WASHINGTON (CN) — Democrats drilling Supreme Court nominee Amy Coney Barrett buckled down Tuesday on their warnings that Republicans are commandeering the high court to overturn the landmark health care legislation that protects those with preexisting conditions, among them the 7 million Americans who contracted Covid-19 this year.
In lockstep, the Senate minority has defined Barrett as a President Donald Trump’s pick to overturn the Affordable Care Act by giving the Supreme Court a 6-3 conservative majority in time for a hearing next month where the Justice Department backs conservative states fighting the ACA.
Barrett refused Tuesday to recuse herself from ruling on either the ACA or any election challenges that may arise.
“I have had no conversation with the president or any of his staff on how I might rule in that case,” she said. “It would be a gross violation of judicial independence for me to make any such commitment or for me to be asked about that case and how I would rule.”
Like Republican nominees before her, Barrett time and again invoked Justice Ruth Bader Ginsburg, telling senators that she can provide “no hints, no previews, no forecasts” on a range of hot-button issues including abortion and gay rights as a prospective justice and sitting judge.
But Senator Kamala Harris called out Barrett for relying on the so-called Ginsburg rule, named for the liberal icon whose seat the Trump nominee is slated to fill.
The junior Democratic member on the committee, but a power player as the party’s vice presidential nominee, said Ginsburg in her 1993 confirmation hearing was “far more forthcoming,” specifically on the right to an abortion.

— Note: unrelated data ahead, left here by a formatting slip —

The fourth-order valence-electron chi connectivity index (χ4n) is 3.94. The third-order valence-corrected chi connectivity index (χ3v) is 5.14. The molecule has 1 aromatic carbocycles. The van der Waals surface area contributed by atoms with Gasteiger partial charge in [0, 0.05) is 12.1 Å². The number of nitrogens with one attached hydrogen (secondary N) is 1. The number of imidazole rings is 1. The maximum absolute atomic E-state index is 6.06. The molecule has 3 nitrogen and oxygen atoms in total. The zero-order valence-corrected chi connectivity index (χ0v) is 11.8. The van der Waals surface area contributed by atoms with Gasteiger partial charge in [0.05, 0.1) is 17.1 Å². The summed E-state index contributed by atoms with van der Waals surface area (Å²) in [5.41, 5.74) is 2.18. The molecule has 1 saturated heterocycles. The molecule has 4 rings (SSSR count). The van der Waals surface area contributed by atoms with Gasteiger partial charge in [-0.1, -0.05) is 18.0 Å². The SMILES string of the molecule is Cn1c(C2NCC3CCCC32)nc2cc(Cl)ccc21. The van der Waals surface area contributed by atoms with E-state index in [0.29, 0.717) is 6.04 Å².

Harris teleconferenced in from the campaign trail, quoting Ginsburg as having said 27 years ago: “The decision whether or not to bear a child is central to a woman’s life, to her well-being and dignity. It is a decision she must make for herself. When government controls that decision for her, she is being treated as less than a fully adult human responsible for her own choices.”
Harris said: “I would suggest that we not pretend that we don’t know how this nominee views a woman’s right to choose and make her own health care decision."
Barrett insisted that she has no understanding with the Trump administration about how she would rule as a justice, but her assurances did little to sway Democrats.
“She may have made no deal, but the expectations are clear on his part and the appearance is irrefutable,” Connecticut Senator Richard Blumenthal told reporters in a midday recess, referring to the president.
When the health care case goes before the court on Nov. 10, the justices are set to focus on whether the individual mandate is severable from the rest of the Obama-era law. Barrett emphasized under oath Tuesday that this specific topic is not one she ever wrote about in scholarly articles.
The longtime professor did write about another aspect of the law before her 2017 appointment to the Seventh Circuit, saying Chief Justice John Roberts had pushed the ACA “beyond its plausible meaning to save the statute.”
But Barrett declined Democrats' invitation on Tuesday to share her views on the health care law — “The canons of judicial conduct would prohibit me from expressing a view," she said, giving a variation of that reply to multiple questions on Tuesday.
Barret also declined to categorize Roe v. Wade as “super-precedent,” a term often applied to landmark Supreme Court decisions like Brown v. Board and Marbury v. Madison that the nominee said are “so well settled that no political actors and no people seriously push for their overruling.”